The American Dream. or Is It a Nightmare?; BOOK REVIEWS

Sunday Mercury (Birmingham, England), February 7, 1999 | Go to article overview

The American Dream. or Is It a Nightmare?; BOOK REVIEWS


LOVE it or hate it, America is the most powerful country on earth and what they do in Detroit or Des Moines has an effect on us all.

But it isn't just the almighty dollar that dominates the modern world. The United States also has the greatest propaganda machine of all time - Hollywood.

For close on a century the movies have been beaming an image into the minds of billions of people that is not so much reality as an idea of America.

This is the land of the pioneers of the Wild West and wide open spaces where a man's gotta do what a man's gotta do.

It is as gritty as John Wayne, as seductive as Marilyn Monroe and as homely as James Stewart with his "aw shucks" decency.

It's the America of conspicuous consumption where the middle classes have three cars in the drive outside their dream homes and the poor rarely get a look in. A country where even the outlaws and gangsters have a certain lyrical romanticism.

Above all, it is an America that is the land of the free and the rich, rich, rich!

No wonder millions of people around the world, enticed by Coca Cola, the Big Mac and Disneyland think of it as the promised land.

But exactly who are the real Americans and how does their self-image match up to reality?

Paul Johnson pithily reassesses the heroes and villains, the myths and the mighty achievements in A History of the American People (Weidenfeld & Nicolson pounds 25).

The only real Americans were the Indians who were rapidly driven to the brink of extinction and left clinging to the margins of their own land.

Modern America began with the Spanish, French and, of course, the Elizabethan English who brought back the potato and tobacco and dreams of a New World where anything was possible. …

The rest of this article is only available to active members of Questia

Sign up now for a free, 1-day trial and receive full access to:

  • Questia's entire collection
  • Automatic bibliography creation
  • More helpful research tools like notes, citations, and highlights
  • Ad-free environment

Already a member? Log in now.

Notes for this article

Add a new note
If you are trying to select text to create highlights or citations, remember that you must now click or tap on the first word, and then click or tap on the last word.
One moment ...
Default project is now your active project.
Project items

Items saved from this article

This article has been saved
Highlights (0)
Some of your highlights are legacy items.

Highlights saved before July 30, 2012 will not be displayed on their respective source pages.

You can easily re-create the highlights by opening the book page or article, selecting the text, and clicking “Highlight.”

Citations (0)
Some of your citations are legacy items.

Any citation created before July 30, 2012 will labeled as a “Cited page.” New citations will be saved as cited passages, pages or articles.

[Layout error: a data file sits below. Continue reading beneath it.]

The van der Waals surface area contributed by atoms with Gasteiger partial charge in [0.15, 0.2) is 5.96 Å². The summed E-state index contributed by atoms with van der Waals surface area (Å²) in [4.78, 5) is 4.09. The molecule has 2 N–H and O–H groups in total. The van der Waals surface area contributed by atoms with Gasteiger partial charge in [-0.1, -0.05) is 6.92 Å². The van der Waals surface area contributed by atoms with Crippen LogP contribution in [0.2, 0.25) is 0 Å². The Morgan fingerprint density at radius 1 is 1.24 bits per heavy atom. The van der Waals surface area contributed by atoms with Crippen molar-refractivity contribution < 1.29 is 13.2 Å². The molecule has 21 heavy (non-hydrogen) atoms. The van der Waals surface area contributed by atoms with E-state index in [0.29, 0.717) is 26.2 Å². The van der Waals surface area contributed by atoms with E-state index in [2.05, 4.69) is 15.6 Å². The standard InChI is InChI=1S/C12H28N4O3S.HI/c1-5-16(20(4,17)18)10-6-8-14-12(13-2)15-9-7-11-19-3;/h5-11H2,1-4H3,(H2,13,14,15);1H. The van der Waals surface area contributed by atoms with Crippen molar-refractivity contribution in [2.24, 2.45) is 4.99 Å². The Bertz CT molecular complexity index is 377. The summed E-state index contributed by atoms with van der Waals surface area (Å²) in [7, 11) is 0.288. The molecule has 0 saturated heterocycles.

We also added the ability to view new citations from your projects or the book or article where you created them.

Notes (0)
Bookmarks (0)

You have no saved items from this article

Project items include:
  • Saved book/article
  • Highlights
  • Quotes/citations
  • Notes
  • Bookmarks
Notes
Cite this article

Cited article

Style
Citations are available only to our active members.
Sign up now to cite pages or passages in MLA, APA and Chicago citation styles.

(Einhorn, 1992, p. 25)

(Einhorn 25)

1

1. Lois J. Einhorn, Abraham Lincoln, the Orator: Penetrating the Lincoln Legend (Westport, CT: Greenwood Press, 1992), 25, http://www.questia.com/read/27419298.

Cited article

The American Dream. or Is It a Nightmare?; BOOK REVIEWS
Settings

Settings

Typeface
Text size Smaller Larger Reset View mode
Search within

Search within this article

Look up

Look up a word

  • Dictionary
  • Thesaurus
Please submit a word or phrase above.
Print this page

Print this page

Why can't I print more than one page at a time?

Full screen

matching results for page

Cited passage

Style
Citations are available only to our active members.
Sign up now to cite pages or passages in MLA, APA and Chicago citation styles.

"Portraying himself as an honest, ordinary person helped Lincoln identify with his audiences." (Einhorn, 1992, p. 25).

"Portraying himself as an honest, ordinary person helped Lincoln identify with his audiences." (Einhorn 25)

"Portraying himself as an honest, ordinary person helped Lincoln identify with his audiences."1

1. Lois J. Einhorn, Abraham Lincoln, the Orator: Penetrating the Lincoln Legend (Westport, CT: Greenwood Press, 1992), 25, http://www.questia.com/read/27419298.

Cited passage

Welcome to the new Questia Reader

The Questia Reader has been updated to provide you with an even better online reading experience.  It is now 100% Responsive, which means you can read our books and articles on any sized device you wish.  All of your favorite tools like notes, highlights, and citations are still here, but the way you select text has been updated to be easier to use, especially on touchscreen devices.  Here's how:

1. Click or tap the first word you want to select.
2. Click or tap the last word you want to select.

OK, got it!

Thanks for trying Questia!

Please continue trying out our research tools, but please note, full functionality is available only to our active members.

Your work will be lost once you leave this Web page.

For full access in an ad-free environment, sign up now for a FREE, 1-day trial.

Already a member? Log in now.